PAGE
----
Anno Online Is Even More Online: Open Beta

Hey, everyone! What’s free and now available to everyone with an internet connection? Hang on, my phone’s ringing… What? She’s crying! You’re right, I should stop and think before posting open-ended questions to a popular website. No, I guess I didn’t think it through. Look, Dad, there’s no smoke withou – okay! Jeez. Tell her I’m sorry. Hey, everyone! What game’s now free and now available to everyone with an internet connection? Everyone answering Anno Online, I appreciate your ability to see past a “your mother” joke. You’ve made a retirement age lady very happy.

Now I’ve not played Anno Online, but I don’t need to. Not when we have Richard “Guns And Anno” Cobbett on the case. His early look at it last year raised a few concerns, though he also didn’t damn it. It’s probably a tough game to read when the part of it where you pay money hasn’t been enabled, though that has since been unlocked. Anyway, the economic city-builder is now open to all. If you’ve been looking for a browser-set game of ports and money, of settlements and civic duty, then it’s free and easy to get into. Oh god, there goes my phone again.

As an aside, when being shouted at by an angry Scottish person, you really need to listen out for the difference between “Anno” and “I know”.


  1. GamerOS says:

    My only question is:

    Is it a fully fledged game or just another time waster were you build everything in a single non-changing order with lots of time spend to get resources that you can also buy with real money?

    So far the Game itself looks like a Flash version of Anno 1701 or 1503

    • Loque says:

      Taken from Tobold’s blog (link to

      The game is not dumbed down from the single-player versions, only slowed down in time. Anno Online is a complex economic simulation game with no combat. Not only is there no “Pay2Win”, as there is no conflict, but also the Free2Play model is based on the most advantageous purchases being one-off payments. You don’t buy some double xp scroll over and over, you buy an additional slot for another island once and that is going to be helpful as long as you play the game. […] the perfect “play for 15 minutes twice per day” game. A game about careful planning, not instant gratification. […] By splitting your economy up over several islands, with restrictions on what you can produce where, Anno Online adds a nice level of complexity where you need to ship goods from one place to another, and optimize transport. I find it deeply satisfying to have a game where I succeed by thinking instead by pressing buttons quickly. Recommended!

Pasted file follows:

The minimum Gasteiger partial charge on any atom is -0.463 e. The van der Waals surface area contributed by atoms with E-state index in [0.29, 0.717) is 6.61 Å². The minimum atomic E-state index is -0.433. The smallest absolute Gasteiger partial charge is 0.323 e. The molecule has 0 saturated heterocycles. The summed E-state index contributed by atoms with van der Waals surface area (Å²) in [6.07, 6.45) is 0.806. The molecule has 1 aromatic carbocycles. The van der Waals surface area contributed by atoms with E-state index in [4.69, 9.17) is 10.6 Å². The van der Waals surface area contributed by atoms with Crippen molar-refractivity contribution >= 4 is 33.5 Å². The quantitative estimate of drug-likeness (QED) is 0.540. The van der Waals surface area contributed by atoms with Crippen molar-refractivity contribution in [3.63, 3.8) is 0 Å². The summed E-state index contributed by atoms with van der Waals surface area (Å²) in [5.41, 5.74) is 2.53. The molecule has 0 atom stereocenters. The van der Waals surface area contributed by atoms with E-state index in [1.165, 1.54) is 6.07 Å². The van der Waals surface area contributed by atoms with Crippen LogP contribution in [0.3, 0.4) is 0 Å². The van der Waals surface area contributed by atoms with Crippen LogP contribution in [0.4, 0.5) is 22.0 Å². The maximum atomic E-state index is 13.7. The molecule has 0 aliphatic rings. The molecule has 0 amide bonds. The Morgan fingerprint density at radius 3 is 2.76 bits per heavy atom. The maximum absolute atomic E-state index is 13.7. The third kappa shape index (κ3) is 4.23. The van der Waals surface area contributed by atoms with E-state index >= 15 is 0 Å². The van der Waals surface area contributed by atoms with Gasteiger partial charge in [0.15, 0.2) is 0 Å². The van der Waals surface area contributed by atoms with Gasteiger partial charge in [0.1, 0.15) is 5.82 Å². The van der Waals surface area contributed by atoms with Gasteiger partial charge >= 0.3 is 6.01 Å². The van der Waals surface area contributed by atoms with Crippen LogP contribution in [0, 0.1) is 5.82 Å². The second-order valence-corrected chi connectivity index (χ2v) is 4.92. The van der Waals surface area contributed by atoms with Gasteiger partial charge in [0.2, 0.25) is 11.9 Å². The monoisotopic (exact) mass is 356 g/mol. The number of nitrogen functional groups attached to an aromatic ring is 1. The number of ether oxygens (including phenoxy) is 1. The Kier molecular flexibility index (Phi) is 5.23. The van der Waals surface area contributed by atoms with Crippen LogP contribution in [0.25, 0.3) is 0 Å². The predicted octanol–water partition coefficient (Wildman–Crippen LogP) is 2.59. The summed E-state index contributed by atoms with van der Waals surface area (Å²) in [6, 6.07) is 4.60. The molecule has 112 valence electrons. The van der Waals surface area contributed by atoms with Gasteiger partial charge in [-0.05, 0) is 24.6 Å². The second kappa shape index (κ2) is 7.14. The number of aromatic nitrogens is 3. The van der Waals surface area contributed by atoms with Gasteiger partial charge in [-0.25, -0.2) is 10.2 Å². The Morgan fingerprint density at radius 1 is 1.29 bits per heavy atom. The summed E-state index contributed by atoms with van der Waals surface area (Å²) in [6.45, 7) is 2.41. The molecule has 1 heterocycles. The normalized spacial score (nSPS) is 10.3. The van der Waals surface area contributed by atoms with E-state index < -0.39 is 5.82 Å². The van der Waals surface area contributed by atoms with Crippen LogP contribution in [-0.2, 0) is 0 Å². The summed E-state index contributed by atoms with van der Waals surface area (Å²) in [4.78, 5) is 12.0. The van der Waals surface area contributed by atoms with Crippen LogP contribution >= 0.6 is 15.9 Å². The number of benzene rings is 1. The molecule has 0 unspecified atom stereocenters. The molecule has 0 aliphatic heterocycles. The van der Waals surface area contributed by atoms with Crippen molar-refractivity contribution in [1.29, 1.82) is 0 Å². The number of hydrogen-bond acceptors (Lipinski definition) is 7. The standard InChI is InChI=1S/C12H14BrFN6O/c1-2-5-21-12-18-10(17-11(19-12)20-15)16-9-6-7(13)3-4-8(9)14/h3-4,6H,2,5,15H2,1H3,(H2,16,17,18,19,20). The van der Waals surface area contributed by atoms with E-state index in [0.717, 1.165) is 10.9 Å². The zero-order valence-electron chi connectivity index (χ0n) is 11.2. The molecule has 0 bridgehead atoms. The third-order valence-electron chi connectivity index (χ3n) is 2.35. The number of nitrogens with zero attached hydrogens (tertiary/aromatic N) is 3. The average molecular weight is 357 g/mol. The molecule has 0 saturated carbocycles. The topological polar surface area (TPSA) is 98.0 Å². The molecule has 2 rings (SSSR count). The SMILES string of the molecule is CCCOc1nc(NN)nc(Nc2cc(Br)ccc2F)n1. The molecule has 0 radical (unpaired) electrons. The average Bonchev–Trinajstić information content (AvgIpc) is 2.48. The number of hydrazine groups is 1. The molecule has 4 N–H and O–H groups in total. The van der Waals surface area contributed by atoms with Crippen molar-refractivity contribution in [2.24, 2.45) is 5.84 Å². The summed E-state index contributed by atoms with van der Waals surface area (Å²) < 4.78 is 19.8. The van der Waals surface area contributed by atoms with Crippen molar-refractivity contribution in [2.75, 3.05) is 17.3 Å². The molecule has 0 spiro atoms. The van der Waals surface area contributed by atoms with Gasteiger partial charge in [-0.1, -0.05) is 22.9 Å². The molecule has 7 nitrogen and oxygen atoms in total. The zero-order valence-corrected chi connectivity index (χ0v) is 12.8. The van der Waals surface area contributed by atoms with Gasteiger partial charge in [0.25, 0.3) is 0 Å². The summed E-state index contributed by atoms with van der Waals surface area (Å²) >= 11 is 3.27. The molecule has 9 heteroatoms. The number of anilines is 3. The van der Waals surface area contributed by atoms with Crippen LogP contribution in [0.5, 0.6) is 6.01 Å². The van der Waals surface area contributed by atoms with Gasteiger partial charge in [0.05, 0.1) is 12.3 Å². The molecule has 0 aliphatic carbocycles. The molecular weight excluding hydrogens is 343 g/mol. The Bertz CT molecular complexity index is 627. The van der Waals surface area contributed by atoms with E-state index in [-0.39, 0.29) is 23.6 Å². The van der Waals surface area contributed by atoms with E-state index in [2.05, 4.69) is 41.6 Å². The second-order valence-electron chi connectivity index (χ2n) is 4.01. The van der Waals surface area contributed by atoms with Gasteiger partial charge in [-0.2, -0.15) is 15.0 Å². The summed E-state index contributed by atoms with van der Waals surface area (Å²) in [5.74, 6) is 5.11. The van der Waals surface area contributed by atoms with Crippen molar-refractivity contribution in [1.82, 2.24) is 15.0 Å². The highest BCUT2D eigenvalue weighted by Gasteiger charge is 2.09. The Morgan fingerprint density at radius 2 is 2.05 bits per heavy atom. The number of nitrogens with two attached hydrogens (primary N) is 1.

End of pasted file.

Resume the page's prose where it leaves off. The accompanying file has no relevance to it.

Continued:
• FriendlyNeighbourhoodMurderer says:

        The problem is that BlueByte is way too greedy at the moment. Things are insanely priced. The last island slot costs around 500$.
        – Also I’ve seen a lot of people say that everything can be bought with ingame cash, that’s simply not true, a lot of stuff (extra islands beyond the first 4) requires rubies, which can only be bought.
        I’ve got no problem with the company wanting to make money, but right now they’re hoping to just milk the customer once he’s hooked.

        • Deepo says:

          I played for a little while this morning, and I earned quite a lot of rubies from leveling up my profile and my settlement. So it seems you can buy everything with in-game cash, though I expect that to be an enormous grind. I ran out of lumber, and seemed to earn about 1 lumber every 2 minutes with 3 lumber yards. Of course, you have the opportunity to spend rubies to earn more lumber.

          • FriendlyNeighbourhoodMurderer says:

            You don’t get a lot of rubies while levelling up. You get some in the tutorial, but otherwise you get around 20-50 each level, and for example level 19 to 20 takes a week to go through. The last island slot costs around 60.000 rubies, so yeah, you can buy everything with ingame cash, but it would take you around 8400 days of grinding to get it.

        • mokdon05 says:

          If you think Patrick`s story is impressive…, five weaks-ago my son in law earnt $8989 workin 40 hours a month from their apartment and the’re neighbor’s mom`s neighbour done this for 3 months and made more than $8989 parttime on there pc. apply the guidelines on this site